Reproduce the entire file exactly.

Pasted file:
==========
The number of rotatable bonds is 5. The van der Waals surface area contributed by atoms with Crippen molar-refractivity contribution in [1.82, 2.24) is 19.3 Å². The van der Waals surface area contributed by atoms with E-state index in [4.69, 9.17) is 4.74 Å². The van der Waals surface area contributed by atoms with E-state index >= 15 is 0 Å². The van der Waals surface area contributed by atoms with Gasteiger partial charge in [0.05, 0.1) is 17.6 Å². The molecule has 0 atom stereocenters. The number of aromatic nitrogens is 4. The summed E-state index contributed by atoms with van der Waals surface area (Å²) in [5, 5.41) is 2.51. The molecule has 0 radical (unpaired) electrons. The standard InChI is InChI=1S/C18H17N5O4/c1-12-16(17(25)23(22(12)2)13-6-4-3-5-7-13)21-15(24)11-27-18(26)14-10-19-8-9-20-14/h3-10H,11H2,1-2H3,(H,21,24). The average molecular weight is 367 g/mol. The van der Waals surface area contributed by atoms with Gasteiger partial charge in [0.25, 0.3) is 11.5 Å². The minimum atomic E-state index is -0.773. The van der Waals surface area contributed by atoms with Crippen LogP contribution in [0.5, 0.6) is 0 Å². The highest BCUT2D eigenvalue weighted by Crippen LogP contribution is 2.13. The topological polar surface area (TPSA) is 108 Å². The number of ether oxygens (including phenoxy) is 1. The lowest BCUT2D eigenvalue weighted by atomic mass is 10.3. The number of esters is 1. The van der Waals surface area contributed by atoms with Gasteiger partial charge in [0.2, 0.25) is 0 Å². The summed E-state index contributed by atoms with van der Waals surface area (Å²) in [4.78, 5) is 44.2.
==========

The number of rotatable bonds is 5. The van der Waals surface area contributed by atoms with Crippen molar-refractivity contribution in [1.82, 2.24) is 19.3 Å². The van der Waals surface area contributed by atoms with E-state index in [4.69, 9.17) is 4.74 Å². The van der Waals surface area contributed by atoms with E-state index >= 15 is 0 Å². The van der Waals surface area contributed by atoms with Gasteiger partial charge in [0.05, 0.1) is 17.6 Å². The molecule has 0 atom stereocenters. The number of aromatic nitrogens is 4. The summed E-state index contributed by atoms with van der Waals surface area (Å²) in [5, 5.41) is 2.51. The molecule has 0 radical (unpaired) electrons. The standard InChI is InChI=1S/C18H17N5O4/c1-12-16(17(25)23(22(12)2)13-6-4-3-5-7-13)21-15(24)11-27-18(26)14-10-19-8-9-20-14/h3-10H,11H2,1-2H3,(H,21,24). The average molecular weight is 367 g/mol. The van der Waals surface area contributed by atoms with Gasteiger partial charge in [0.25, 0.3) is 11.5 Å². The minimum atomic E-state index is -0.773. The van der Waals surface area contributed by atoms with Crippen LogP contribution in [0.5, 0.6) is 0 Å². The highest BCUT2D eigenvalue weighted by Crippen LogP contribution is 2.13. The topological polar surface area (TPSA) is 108 Å². The number of ether oxygens (including phenoxy) is 1. The lowest BCUT2D eigenvalue weighted by atomic mass is 10.3. The number of esters is 1. The van der Waals surface area contributed by atoms with Gasteiger partial charge in [0.2, 0.25) is 0 Å². The summed E-state index contributed by atoms with van der Waals surface area (Å²) in [4.78, 5) is 44.2.